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Thinking of vaccines in a different way in the time of COVID-19

Vaccine use is a particularly sensitive issue during COVID-19, leading to some scepticism and mistrust amongst the general public. Leading scientists discuss research findings that pave the way to new frontiers.

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Vaccines have eradicated infectious diseases that used to kill people in the past. Vaccination therefore has been one of the most important preventive health interventions over the last two centuries. Although a series of misconceptions has led to mistrust amongst members of society, the COVID-19 pandemic has brought vaccines to the forefront of research and public interest. Prominent scientists who are European Research Council (ERC) grantees addressed crucial vaccine-related issues in a virtual session titled ‘Re-Thinking Vaccines’ as part of the EuroScience Open Forum: ESOF 2020 Trieste (ESOF2020) conference held remotely on 2-6 September. Organised by the ERC, the session questioned the way people think about vaccines as prevention to specific diseases, as well as potential tools against disease, antibiotic resistance and currently COVID-19. “What people are really going to care about and what’s really going to affect the uptake of a COVID-19 vaccine, is how the public health messaging and key political figures are able to prevent bad actors from getting into the public conversation, particularly with claims around exaggerated side effects,” comments Dr Jason Reifler (DEBUNKER project), professor of political science at the University of Exeter. He warns against the risks of rushing a COVID-19 vaccine. “While there is incredible immediate need for a vaccine, the long-term consequences of getting it wrong, for COVID specifically and for vaccines generally, are very severe. As a society, we’re prepared to accept documented risks but we’re not prepared to accept undocumented risks.”

Discovering new routes and redressing challenges

A report on the session notes that, according to Dr Rino Rappuoli (vAMRes project), Chief Scientist and Head of External R&D at GSK Vaccines in Siena, Italy, and professor of vaccines research at Imperial College London: “Infectious diseases take away our freedom. But together with hygiene and antibiotics, vaccines can restore it.” He goes on to say: “Today to make vaccines you don’t need the virus anymore. You only need the sequence of the virus downloaded from the internet.” Dr Rappuoli points out the role of new technologies based on synthetic genes and the effectiveness of monoclonal antibodies as a preventive treatment, likely to be completed earlier than a COVID-19 vaccine. Dr Christine Benn (CHILIC project), professor in global health at the University of Southern Denmark, noted: “I like to think of live vaccines as a tennis court, with a really good opponent who makes you run around the court and prepares you to compete.” She argues that live vaccines act like a stimulant for the entire immune system, as they not only treat specific diseases but act as more general training for the immune system. “Non-live vaccines are like a ball machine, which teaches you to react very well to one very specific target,” she adds, clarifying the difference between the two types of vaccines. “The immune system is wonderfully complex. It’s like a brain, it learns from experience and it can translate that experience into other unrelated situations.” Dr Benn concludes by revealing a new dimension to the way we view vaccines. Funded by the EU, the ongoing ESOF2020 (EuroScience Open Forum 2020 Trieste) project organises the pan-European general science conference devoted to scientific research and innovation. It’s Europe’s largest interdisciplinary event on science and innovation. For more information, please see: EuroScience Open Forum: ESOF 2020 Trieste website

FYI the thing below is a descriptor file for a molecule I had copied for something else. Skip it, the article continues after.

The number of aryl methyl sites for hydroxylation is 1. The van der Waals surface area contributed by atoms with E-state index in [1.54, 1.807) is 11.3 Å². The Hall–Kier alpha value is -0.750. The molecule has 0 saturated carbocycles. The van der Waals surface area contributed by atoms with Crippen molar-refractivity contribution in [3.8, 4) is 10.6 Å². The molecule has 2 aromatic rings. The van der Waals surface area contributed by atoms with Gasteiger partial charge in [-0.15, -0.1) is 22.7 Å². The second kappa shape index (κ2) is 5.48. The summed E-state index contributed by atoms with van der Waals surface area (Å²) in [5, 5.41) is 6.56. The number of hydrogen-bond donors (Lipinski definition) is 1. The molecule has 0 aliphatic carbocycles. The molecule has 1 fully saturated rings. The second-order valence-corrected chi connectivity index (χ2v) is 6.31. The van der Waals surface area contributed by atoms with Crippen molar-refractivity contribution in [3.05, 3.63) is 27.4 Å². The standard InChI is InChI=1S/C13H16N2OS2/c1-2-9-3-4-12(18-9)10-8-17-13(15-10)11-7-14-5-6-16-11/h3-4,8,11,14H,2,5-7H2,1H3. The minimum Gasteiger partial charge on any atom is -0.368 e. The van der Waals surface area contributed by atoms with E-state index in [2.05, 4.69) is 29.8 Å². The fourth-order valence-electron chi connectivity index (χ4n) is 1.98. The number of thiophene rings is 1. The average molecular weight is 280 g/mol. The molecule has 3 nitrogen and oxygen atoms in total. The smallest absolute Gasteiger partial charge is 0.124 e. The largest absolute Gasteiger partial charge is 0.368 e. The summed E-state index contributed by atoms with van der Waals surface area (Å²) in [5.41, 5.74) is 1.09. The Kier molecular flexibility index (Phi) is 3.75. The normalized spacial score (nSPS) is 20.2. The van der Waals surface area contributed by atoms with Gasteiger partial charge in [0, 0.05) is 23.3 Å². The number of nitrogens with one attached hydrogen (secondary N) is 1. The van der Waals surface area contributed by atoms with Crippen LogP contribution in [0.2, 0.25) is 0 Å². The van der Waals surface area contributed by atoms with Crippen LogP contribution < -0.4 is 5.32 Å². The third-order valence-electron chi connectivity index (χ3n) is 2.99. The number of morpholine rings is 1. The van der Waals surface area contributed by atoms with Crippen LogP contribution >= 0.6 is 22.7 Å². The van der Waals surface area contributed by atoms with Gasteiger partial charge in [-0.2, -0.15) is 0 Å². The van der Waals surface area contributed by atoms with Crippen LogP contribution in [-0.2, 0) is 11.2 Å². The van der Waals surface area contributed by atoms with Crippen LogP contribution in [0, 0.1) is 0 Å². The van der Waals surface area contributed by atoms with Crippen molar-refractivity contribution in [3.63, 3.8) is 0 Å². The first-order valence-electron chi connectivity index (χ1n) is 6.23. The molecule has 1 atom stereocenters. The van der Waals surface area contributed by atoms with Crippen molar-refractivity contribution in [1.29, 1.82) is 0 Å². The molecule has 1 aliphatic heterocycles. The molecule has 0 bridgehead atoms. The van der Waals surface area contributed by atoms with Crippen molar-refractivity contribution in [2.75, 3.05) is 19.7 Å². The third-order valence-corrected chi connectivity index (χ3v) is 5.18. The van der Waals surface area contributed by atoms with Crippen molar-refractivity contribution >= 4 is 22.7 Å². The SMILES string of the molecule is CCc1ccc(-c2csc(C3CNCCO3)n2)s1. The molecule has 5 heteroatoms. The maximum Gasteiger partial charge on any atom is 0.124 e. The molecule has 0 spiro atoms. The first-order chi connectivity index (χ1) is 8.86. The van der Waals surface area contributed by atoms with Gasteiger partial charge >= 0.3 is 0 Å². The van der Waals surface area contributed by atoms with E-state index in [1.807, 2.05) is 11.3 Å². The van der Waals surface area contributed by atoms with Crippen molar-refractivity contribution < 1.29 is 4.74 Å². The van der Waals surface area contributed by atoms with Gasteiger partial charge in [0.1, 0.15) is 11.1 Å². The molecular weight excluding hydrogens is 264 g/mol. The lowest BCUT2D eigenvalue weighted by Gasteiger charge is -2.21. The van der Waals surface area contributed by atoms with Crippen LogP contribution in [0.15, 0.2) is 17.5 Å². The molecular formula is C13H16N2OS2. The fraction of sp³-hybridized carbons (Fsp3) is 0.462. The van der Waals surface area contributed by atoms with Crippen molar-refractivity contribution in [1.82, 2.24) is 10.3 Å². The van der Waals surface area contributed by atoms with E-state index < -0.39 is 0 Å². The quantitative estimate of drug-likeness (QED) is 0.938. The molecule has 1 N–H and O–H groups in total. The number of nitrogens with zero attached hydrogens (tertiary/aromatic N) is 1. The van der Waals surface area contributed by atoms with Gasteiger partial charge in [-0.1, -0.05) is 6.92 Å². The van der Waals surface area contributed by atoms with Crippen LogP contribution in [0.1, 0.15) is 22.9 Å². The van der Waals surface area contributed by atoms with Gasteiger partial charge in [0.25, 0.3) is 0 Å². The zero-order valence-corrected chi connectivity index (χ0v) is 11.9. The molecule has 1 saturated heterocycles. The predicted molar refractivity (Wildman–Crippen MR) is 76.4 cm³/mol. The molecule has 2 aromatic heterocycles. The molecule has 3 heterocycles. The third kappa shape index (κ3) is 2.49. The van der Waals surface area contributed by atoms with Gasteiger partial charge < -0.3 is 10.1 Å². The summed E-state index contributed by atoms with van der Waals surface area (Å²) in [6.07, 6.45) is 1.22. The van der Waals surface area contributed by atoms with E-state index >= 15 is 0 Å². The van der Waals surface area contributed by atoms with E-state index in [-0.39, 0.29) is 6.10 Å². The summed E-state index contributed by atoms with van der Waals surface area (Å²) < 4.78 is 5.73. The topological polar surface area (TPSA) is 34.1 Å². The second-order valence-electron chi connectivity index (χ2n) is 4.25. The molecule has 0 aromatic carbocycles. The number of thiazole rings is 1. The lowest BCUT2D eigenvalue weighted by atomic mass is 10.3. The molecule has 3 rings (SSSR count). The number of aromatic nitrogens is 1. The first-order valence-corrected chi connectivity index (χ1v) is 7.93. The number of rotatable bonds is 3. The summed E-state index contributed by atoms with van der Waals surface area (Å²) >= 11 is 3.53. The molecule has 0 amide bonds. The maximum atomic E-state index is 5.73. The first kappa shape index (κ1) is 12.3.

ESOF2020, vaccine, COVID-19, ERC, ESOF, EuroScience Open Forum 2020 Trieste

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